A Rough Guide to Leisure Centre Lighting

As the new year starts, many people make that fateful resolution to go to the gym more.  But one thing that we’re interested in is the resolution to make the lighting better!

Why is lighting important?

  • According to the Carbon Trust, for a leisure centre with a swimming pool, lighting uses up to 4% of the energy but take up 11% of the costs.  This can be as high as 20% energy costs for a dry leisure centre, so efficient lighting is a necessity.
  • Certain sports can be affected by the lights, so the lighting needs to make sure the game is fair.
  • Increased productivity in office areas can lead to more efficiency and more customer satisfaction. #

MTLC-Exterior

Reception Area

The reception area should be an inviting space that provides that little extra motivation boost before someone goes into the sports area.

This means bright lighting, as this is shown to be associated with positive emotions and increased alertness.  Also the bright lights will make an employees day easier as it means the desk is clearly lit, and the lights will have a positive effect on them too.  This leads to better customer service and more happy gym go-ers.

Offices

Good lighting with proper task lights on desks will make an employees job easier, as they can actually see what they are doing and will make it easier to get on with the task.

Also, as they are only used intermittently in a leisure centre setting, they could benefit from using occupancy sensors to reduce wasted electricity.

Hamilton-Reception

   Good Reception Area Lighting

 

Changing Rooms

Changing Rooms need a balance of light.  Much like a bathroom, lights need to be brighter over the mirrors to ensure a shadow-less reflection but there doesn’t need to be as much in the toilets or showers.  However, make sure there is sufficient light to see clearly, as a fall in the shower can be dangerous, especially for an athlete.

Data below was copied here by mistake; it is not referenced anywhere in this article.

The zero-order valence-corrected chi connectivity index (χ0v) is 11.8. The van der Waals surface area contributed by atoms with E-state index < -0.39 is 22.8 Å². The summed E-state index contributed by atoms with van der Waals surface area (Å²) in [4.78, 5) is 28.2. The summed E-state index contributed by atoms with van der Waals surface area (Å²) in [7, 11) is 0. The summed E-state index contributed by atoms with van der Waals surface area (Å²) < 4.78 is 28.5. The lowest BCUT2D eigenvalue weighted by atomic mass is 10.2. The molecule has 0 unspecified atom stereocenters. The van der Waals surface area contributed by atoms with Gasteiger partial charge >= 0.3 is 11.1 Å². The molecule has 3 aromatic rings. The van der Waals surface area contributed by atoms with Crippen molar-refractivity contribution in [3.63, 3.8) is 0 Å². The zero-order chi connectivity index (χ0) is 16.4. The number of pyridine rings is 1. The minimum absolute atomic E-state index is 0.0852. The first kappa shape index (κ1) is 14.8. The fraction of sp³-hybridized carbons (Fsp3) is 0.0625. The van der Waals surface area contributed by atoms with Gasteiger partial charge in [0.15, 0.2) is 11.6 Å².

Sports Hall

There are many factors to consider for a sports hall lighting but the main concern should be giving the players enough light to play a fair game.  Certain sports, such as badminton, do have some specific lighting requirements, so if a court is going to be solely for one sport it would be worth checking what set up it needs.

However for general sports courts:

  • Placement is key to avoiding glare which can be distracting and discomforting.  This is why downlights are often used as you can usually incorporate glare control and they can be easily integrated into the roof structure.
  • Even illumination is key as it provides equal playing conditions form anywhere in the court.
  • Although the temptation is to use natural light as it is good for well-being and energy savings, there are some problems.  Natural sunlight can cause reflections and glare which is difficult to manage, and there can be sudden fluctuations in the sunlight’s intensity which may require back-up artificial lighting anyway.  Daylight sensors may be a solution but the feasibility would need looking into.

Lighting1

Gym

Gym lighting should provide good lighting for concentration without being a distraction.

  • Ambient lights can make this space more attractive, and so a nicer place to work out in.